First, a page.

Impact of Warmer Sea Surface Temperature on the Global Pattern of Intense Convection: Insights From a Global Storm Resolving Model

Kai Yuan Cheng, Lucas Harris, Christopher Bretherton, Timothy M. Merlis, Maximilien Bolot, Linjiong Zhou, Alex Kaltenbaugh, Spencer Clark, Stephan Fueglistaler

Research output: Contribution to journalArticlepeer-review

7 Scopus citations

Abstract

Intense convection (updrafts exceeding 10 m s−1) plays an essential role in severe weather and Earth's energy balance. Despite its importance, how the global pattern of intense convection changes in response to warmed climates remains unclear, as simulations from traditional climate models are too coarse to simulate intense convection. Here we use a kilometer-scale global storm resolving model (GSRM) and conduct year-long simulations of a control run, forced by analyzed sea surface temperature (SST), and one with a 4 K increase in SST. Comparisons show that the increased SST enhances the frequency of intense convection globally with large spatial and seasonal variations. Changes in the spatial pattern of intense convection are associated with changes in planetary circulation. Increases in the intense convection frequency do not necessarily reflect increases in convective available potential energy. The GSRM results are also compared with previously published traditional climate model projections.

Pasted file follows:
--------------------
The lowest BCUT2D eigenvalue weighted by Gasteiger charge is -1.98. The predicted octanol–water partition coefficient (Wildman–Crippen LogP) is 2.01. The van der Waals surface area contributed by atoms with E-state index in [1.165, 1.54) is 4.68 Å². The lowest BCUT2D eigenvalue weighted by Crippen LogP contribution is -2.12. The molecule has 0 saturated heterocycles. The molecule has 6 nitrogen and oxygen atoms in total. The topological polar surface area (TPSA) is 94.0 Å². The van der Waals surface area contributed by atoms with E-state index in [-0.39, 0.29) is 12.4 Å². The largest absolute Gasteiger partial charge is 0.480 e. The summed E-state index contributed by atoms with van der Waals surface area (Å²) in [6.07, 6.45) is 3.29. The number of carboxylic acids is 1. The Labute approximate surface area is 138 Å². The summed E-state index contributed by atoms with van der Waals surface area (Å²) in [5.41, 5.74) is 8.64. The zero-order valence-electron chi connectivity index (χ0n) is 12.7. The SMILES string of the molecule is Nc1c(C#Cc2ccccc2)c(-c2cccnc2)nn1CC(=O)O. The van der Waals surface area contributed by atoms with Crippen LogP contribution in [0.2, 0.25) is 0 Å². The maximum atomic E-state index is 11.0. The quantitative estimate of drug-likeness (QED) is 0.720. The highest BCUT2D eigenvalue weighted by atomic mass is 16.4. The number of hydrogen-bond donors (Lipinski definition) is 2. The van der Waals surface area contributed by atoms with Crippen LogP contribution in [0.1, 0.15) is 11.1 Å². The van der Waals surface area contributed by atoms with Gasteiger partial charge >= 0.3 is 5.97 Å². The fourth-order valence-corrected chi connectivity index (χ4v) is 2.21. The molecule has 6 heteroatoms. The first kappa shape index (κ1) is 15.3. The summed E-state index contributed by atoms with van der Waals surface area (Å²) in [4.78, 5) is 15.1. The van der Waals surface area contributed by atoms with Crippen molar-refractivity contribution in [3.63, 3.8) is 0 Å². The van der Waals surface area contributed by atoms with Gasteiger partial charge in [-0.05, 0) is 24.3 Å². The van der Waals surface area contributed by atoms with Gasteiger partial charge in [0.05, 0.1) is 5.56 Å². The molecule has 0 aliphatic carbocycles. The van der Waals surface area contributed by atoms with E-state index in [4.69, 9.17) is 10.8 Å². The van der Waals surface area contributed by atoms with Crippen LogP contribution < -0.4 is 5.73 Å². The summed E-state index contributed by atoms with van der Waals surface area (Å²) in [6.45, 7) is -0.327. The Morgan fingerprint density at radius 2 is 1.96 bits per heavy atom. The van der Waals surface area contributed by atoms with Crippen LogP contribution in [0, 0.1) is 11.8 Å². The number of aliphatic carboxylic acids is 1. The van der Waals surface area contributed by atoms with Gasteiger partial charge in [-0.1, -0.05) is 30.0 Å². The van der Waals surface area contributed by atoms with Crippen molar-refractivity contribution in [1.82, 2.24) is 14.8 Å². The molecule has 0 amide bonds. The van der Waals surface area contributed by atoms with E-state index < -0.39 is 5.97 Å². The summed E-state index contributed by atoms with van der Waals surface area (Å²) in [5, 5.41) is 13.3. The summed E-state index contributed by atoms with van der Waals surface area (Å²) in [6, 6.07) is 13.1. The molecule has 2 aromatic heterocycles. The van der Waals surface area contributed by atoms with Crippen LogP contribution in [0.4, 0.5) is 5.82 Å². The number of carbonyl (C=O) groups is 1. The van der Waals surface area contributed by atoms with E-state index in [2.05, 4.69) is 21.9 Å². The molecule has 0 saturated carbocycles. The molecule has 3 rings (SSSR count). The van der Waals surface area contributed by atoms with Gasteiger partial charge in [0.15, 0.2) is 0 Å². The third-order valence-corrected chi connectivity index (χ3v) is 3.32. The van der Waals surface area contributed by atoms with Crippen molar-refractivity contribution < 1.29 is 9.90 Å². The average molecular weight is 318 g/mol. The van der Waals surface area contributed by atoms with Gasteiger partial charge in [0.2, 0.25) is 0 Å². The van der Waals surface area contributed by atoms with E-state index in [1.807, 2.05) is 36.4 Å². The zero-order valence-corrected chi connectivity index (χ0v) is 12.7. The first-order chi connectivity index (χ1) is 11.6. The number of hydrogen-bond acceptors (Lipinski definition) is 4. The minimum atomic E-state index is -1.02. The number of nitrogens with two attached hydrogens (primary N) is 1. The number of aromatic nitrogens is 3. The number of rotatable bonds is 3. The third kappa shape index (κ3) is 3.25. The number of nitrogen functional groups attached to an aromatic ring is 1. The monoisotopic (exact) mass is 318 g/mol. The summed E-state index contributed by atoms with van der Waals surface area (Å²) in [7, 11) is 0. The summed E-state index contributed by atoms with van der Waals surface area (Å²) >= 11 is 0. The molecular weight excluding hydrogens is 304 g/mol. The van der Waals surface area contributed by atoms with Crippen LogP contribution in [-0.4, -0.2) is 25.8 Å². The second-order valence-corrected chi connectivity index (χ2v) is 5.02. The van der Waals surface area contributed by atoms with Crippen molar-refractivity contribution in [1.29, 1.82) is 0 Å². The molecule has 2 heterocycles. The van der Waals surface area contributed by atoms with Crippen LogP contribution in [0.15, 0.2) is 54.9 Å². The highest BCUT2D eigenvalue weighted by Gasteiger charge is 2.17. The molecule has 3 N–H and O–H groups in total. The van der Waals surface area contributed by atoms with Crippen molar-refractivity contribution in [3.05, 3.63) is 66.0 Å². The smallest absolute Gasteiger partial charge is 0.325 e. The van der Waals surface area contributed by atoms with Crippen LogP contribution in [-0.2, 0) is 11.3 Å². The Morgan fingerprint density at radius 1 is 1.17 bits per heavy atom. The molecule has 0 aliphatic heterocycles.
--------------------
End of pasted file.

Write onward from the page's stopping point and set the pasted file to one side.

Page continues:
Original languageEnglish (US)
Article numbere2022GL099796
JournalGeophysical Research Letters
Volume49
Issue number16
DOIs
StatePublished - Aug 28 2022

All Science Journal Classification (ASJC) codes

  • Geophysics
  • General Earth and Planetary Sciences

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